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Discovering the Horseman Within – with Ken McNabb


2016/05/01


BJ Grimmett

Ken McNabb demonstrating his discussion on ‘Molly’

Spry Mitchell & Cash on the left with Carolyn Craig & Maverick on the right

Circle G Ranch barn and clinic accommodations

Circle G Ranch barn and clinic accommodations

Obstacle course at Circle G Ranch


Article & photos by LaCresha Kolba

Sitting tall in the saddle on a student’s horse, ‘Molly,’ a golden Palomino, a gentle voice rings out, “Can everyone gather around here, and let’s go over some things before we break for lunch. I want to emphasize that if a horse is not right for you, if it is not safe for you, it is not your responsibility to care for it for the rest of its life. We can love these animals, but they cannot return the affection the same way. We cannot humanize them; they act on instinct; they don’t act on emotion.” The fifteen attendees at this Ken McNabb clinic, April 14-16, 2016, were captivated by his words.

This is the second year Ken McNabb has been at the Circle G Ranch in Lynnville, Tennessee, and he is already booked to come back the same weekend next year. He grew up riding horses on a ranch in Lovell, Wyoming. An avid team roper, a gentle spirit, McNabb is living his talent as a horseman and a teacher. He is quick to share how teaches safety with horses, “Yet it is truly the things we do spiritually that gives a lasting impact and lasts forever. I can teach someone to do a side pass, and that is all well and good.  But, if I can set up a scenario that encourages them, that is something which can impact their life.”

It is clear from the expressions on the students’ faces, an impact has been made.  Sue Furlong traveled from Wisconsin to attend his clinic this weekend. Sue first heard about McNabb on RFD-TV, and is taking her first clinic with him in Tennessee. She loaded her horse Molly and headed south. She shared what she learned over the weekend: “Oh my gosh! I have learned more in the past three days than I ever expected.  To learn how to have my horse respect me, listen to me, the things he is teaching me are working! I now have a bond with my horse. I can’t even explain it. I have ridden more in the past three days than I have in the past six months.”

Soon others chimed in. Caroline Craig brought her horse Maverick and enticed her friend Spry Mitchell to come with her and bring his horse Cash. Spry is a rancher and grew up with the “bronc ways of breaking a horse.”  His opinion of Ken is: “He is exceptional, educational; we have been very hands-on this weekend. For my first clinic I didn’t know what to expect.  But a lot of those here this weekend are repeat attendees.  He really helps you as a rider – you learn and you learn right.” Caroline had a big smile on her face when she explained, “I have learned how to get him, Maverick, to wait for my cue, to listen for the next thing. It gives you and your horse confidence. This whole weekend has been phenomenal. I would encourage anyone to attend one of his clinics.”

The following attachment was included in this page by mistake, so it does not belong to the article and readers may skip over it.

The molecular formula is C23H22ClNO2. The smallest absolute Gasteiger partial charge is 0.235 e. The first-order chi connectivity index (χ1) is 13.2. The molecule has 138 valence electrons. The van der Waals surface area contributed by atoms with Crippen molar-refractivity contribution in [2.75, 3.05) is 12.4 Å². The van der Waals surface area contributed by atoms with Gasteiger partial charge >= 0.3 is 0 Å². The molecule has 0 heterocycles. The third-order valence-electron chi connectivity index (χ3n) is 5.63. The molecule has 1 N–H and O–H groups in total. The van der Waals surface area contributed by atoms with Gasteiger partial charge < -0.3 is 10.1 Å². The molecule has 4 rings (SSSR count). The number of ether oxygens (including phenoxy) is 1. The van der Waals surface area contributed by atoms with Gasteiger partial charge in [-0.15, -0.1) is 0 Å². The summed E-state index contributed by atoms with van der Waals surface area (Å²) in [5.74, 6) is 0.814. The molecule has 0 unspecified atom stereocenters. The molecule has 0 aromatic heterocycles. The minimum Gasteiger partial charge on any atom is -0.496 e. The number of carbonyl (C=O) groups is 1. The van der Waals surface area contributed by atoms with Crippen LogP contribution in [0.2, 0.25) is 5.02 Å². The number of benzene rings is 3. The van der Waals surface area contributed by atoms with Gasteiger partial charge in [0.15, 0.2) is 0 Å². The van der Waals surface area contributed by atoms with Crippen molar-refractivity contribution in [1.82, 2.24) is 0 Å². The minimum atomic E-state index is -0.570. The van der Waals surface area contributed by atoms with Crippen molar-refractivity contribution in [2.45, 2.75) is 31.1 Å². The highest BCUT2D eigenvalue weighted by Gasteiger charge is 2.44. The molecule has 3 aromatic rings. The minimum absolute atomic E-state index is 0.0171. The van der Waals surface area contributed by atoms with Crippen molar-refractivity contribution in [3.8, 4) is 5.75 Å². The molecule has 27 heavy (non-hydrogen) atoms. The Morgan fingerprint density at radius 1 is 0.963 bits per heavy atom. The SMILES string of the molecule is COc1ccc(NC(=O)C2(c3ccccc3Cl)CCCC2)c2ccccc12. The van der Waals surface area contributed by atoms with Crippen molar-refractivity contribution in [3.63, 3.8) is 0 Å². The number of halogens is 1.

Along with an equestrian education, Ken also offers Cowboy Church every Friday at his clinics. The chaplain is BJ Grimmett who got his start with Ken by attending one of his clinics.  BJ rode with him for a year and got his Master Certification.  Now, 15 weeks out of the year he assists with teaching and preaches to those who want to attend his church service.

Ken’s philosophy on training horses is to develop a close, personal relationship with your horse; to give your horse the best deal you can give and reward him every chance you can. Ken’s ‘natural’ horsemanship method focuses on every day, practical application.  Ken shares his knowledge and experience with a calm and patient demeanor. Growing up on a ranch, all he knows is horses and he knows them well. Yet, even the best have teachers and mentors. Ken is quick to acknowledge his mentor John Lyons, and says clearly how he has learned from a lot of good riders, good horsemen that people never heard of before. 

We asked: when someone is researching their options to attend a clinic, what should they keep in mind? He replied, “Regardless who you are learning from, the single most important aspect is being coachable. No one has all the answers; we are learning progressively together”.

Ken’s next clinic is in Phoenix, Arizona; then he’s off to Massachusetts.  To find more information on his clinics go to: Ken McNabb’s website: http://kenmcnabb.com/

For more information on Circle G Ranch and their events, visit their website: http://www.circlegranchevent.com/
Photo credit/info:

_001 – BJ Grimmett
_005 – 
_009 – 
_010, 011 – 
_013 – Obstacle course at Circle G Ranch

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